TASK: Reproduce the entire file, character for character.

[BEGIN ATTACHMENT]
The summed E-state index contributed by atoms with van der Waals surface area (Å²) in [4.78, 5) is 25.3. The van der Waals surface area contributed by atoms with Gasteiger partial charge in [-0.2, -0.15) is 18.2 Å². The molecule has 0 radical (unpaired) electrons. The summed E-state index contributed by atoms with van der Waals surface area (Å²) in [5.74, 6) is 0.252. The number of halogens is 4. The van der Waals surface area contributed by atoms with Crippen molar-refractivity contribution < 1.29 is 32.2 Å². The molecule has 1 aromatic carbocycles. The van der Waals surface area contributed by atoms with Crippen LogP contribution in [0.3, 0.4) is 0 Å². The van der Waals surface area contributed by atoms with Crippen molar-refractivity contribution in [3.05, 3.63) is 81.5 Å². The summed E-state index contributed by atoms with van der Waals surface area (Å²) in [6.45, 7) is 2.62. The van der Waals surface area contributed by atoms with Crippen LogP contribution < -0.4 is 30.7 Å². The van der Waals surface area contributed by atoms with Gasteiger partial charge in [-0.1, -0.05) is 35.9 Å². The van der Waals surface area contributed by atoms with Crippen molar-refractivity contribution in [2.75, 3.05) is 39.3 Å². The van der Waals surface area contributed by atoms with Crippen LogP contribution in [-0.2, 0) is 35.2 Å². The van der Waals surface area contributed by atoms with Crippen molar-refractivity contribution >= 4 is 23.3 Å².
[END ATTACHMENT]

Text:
The summed E-state index contributed by atoms with van der Waals surface area (Å²) in [4.78, 5) is 25.3. The van der Waals surface area contributed by atoms with Gasteiger partial charge in [-0.2, -0.15) is 18.2 Å². The molecule has 0 radical (unpaired) electrons. The summed E-state index contributed by atoms with van der Waals surface area (Å²) in [5.74, 6) is 0.252. The number of halogens is 4. The van der Waals surface area contributed by atoms with Crippen molar-refractivity contribution < 1.29 is 32.2 Å². The molecule has 1 aromatic carbocycles. The van der Waals surface area contributed by atoms with Crippen LogP contribution in [0.3, 0.4) is 0 Å². The van der Waals surface area contributed by atoms with Crippen molar-refractivity contribution in [3.05, 3.63) is 81.5 Å². The summed E-state index contributed by atoms with van der Waals surface area (Å²) in [6.45, 7) is 2.62. The van der Waals surface area contributed by atoms with Crippen LogP contribution < -0.4 is 30.7 Å². The van der Waals surface area contributed by atoms with Gasteiger partial charge in [-0.1, -0.05) is 35.9 Å². The van der Waals surface area contributed by atoms with Crippen molar-refractivity contribution in [2.75, 3.05) is 39.3 Å². The van der Waals surface area contributed by atoms with Crippen LogP contribution in [-0.2, 0) is 35.2 Å². The van der Waals surface area contributed by atoms with Crippen molar-refractivity contribution >= 4 is 23.3 Å².